Joint Operation Targets Insurgents in Ramadi Neighborhood
By U.S. Army Sgt. Jeremy Pitcher
124th Mobile Public Affairs Detachment
RAMADI, Iraq, May 30, 2006 — As the sun rises above the horizon, the silence of a neighborhood is shattered by the roar of armored vehicles. The convoy kicks up dust and rocks, tearing along the makeshift road. It passes two U.S. vehicles burning from a roadside bomb earlier that morning.
It's mid-May, and the 506th Infantry Regiment, 101st Airborne Division is working with Iraqi soldiers from the Iraqi Army's 1st Division to conduct Operation Dragon's Breath in Ramadi.
Humvees pull up to a house, designated to be today's base of operations, on the southern edge of a neighborhood. U.S. soldiers, along with their Iraqi counterparts, are tasked to watch the southern approaches to the neighborhood for any insurgents, while other Iraqi troops sweep the area.
The convoy slows to a stop. U.S. and Iraqi soldiers file to the gated entry of the house. The gate opens with a stern holler and a push. Soldiers pour in, clearing every nook and cranny of the home. As soldiers check the area, the mood is a cautious calm. The troops have done this many times before, but the looks on their faces show that it never becomes a fearless task.
Once the house is secured, the soldiers take up positions in windowsills and on the roof.
Four Iraqi soldiers are among those taking positions; peering around corners and waiting.
In the distance, a loud speaker shouts instructions in Arabic to the neighborhood residents. The instructions convey the troops' intentions - they're trying to make the neighborhood safe.
Iraqi soldiers begin slowly advancing through the neighborhood, rushing through houses and courtyards with tactical precision. U.S. soldiers stand ready, observing while the Iraqis 'leap-frog' - one keeps watch while the other moves forward.
The morning burns away as the sun peaks and smoldering temperatures engulf the city streets. As a bead of sweat trickles down an Iraqi soldier's face, a shot rings out.
Everyone scrambles to find where the shot came from. A sudden burst of fire is heard. Within seconds, the Iraqi soldiers are face-to-face with insurgents. The Iraqi soldiers engage the black-garbed fighters.
Rocket propelled grenades and rifle fire erupts as the Iraqi forces fight forward, killing the insurgent onslaught.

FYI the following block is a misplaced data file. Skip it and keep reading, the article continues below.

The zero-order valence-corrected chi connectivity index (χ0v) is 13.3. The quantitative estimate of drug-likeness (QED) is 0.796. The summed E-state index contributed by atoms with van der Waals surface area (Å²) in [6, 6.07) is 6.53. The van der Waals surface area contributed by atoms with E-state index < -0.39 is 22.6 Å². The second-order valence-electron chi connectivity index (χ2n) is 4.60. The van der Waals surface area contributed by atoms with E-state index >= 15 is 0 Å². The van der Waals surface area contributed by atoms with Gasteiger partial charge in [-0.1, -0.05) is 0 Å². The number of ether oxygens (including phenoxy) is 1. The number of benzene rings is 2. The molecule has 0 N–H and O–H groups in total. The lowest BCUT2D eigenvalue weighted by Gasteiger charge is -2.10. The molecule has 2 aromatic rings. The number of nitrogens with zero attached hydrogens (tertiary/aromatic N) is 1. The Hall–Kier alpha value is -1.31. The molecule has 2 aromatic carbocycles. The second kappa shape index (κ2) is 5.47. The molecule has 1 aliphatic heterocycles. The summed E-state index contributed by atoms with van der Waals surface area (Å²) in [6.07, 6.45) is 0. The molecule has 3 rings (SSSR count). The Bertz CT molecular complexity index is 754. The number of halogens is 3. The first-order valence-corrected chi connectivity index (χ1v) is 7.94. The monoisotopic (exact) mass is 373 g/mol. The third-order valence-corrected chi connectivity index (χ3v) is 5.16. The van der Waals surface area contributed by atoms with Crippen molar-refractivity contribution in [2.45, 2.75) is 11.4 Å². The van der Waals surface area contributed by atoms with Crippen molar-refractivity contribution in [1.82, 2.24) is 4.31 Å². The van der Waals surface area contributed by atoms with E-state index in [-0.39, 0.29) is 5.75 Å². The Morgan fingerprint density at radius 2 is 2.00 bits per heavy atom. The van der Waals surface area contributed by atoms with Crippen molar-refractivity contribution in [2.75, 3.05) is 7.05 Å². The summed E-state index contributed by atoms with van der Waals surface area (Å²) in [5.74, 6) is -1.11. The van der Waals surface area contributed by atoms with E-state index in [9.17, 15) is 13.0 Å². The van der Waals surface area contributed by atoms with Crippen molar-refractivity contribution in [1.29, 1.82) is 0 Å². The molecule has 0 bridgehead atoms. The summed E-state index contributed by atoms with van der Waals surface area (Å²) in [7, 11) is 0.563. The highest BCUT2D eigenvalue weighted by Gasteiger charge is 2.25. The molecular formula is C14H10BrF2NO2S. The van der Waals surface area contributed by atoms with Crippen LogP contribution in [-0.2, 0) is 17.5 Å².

U.S. soldiers hear the shots and bring their weapons eye-level. The insurgents, trying to flank Iraqi soldiers, run into awaiting U.S. troops. The explosion of an insurgent's rocket propelled grenade smashes a home's perimeter wall, while U.S. soldiers bombard the pressing enemy.
With every insurgent shot, the U.S. soldiers try to identify the source and make split-second decisions to engage.
From the sky comes a thunderous blast as an F-18 Hornet fighter jet barrels back into the sky after destroying a pickup truck carrying three insurgents speeding into battle.
As quick as it came, the battle is now over. All the insurgents who came to fight this morning are dead or have retreated.
While the smoke clears, the U.S. soldiers know their training and the training of their Iraqi counterparts was key to the outcome of the battle.
"These are some crazy times we live in, boys. Good thing we're the best," said U.S. Army Pfc. Jason Allen.
Fifteen insurgents were killed in the battle and no U.S. or Iraqi soldiers were injured.
"Today was a good day. Sometimes we get them good, and sometimes they get us. But we are definitely getting better at them not getting us," said U.S. Army Sgt. Anthony Heimos.
U.S. soldiers have seen Iraqi army forces grow in numbers and experience each day. "These Iraqis who were out here with us today are a good group of guys ... with every mission they get better," said U.S. Army Spc. William Willis.
"One day these Iraqi soldiers are going to look back and tell their grandkids, 'I was a part of something great. I got to help make Iraq a free country.'"